In an email sent to Obama Foundation subscribers, the 56-year-old explained the significance of selecting the artists who would help, “shape, quite literally, how someone sees the office of the American presidency.”
“Kehinde Wiley and I share some things in common,” Barack explained. “Both of us had an American mother who raised us, an African father who was absent from our lives, and a search to figure out just where we fit in. I wrote a book about that journey, because I can’t paint. But I suspect a lot of Kehinde’s journey is reflected in his art.”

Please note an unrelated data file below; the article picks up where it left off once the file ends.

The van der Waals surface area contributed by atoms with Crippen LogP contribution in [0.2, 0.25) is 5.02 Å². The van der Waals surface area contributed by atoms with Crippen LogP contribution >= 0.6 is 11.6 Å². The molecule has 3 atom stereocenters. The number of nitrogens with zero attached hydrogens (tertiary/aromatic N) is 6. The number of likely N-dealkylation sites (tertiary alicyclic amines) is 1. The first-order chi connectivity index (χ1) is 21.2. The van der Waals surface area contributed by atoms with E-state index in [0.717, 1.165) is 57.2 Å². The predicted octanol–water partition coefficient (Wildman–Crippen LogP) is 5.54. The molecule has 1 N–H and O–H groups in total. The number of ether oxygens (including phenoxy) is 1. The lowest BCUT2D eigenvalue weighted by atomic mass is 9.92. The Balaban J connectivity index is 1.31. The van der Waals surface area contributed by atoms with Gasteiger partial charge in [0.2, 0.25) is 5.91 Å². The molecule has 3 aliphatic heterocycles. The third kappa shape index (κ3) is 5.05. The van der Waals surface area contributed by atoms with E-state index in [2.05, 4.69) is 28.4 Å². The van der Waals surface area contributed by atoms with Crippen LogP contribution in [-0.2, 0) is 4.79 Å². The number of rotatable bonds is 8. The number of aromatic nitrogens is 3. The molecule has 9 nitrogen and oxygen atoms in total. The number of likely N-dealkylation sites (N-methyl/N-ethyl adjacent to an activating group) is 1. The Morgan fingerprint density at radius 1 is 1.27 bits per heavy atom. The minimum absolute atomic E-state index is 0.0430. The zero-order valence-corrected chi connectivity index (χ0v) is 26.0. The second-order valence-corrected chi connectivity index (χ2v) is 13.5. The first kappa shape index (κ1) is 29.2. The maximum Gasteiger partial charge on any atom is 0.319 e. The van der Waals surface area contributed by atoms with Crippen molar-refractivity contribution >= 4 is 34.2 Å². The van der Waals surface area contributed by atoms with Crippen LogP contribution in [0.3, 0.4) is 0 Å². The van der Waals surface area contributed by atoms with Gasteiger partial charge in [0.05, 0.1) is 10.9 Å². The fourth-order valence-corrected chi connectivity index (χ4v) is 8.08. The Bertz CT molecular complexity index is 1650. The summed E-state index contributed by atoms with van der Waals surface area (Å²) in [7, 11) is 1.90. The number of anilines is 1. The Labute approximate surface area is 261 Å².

“I was struck by the way his portraits challenge the way we view power and privilege; the way he endows his subjects, men and women often invisible in everyday life, with a level of dignity that not only makes them visible, but commands our attention,” he added.
Celebs were quick to react to the portraits, with Chrissy Teigen tweeting Michelle’s piece of art with the caption “Help us,” while A Wrinkle in Time director Ava DuVernay praised the works for reminding her “to hope.”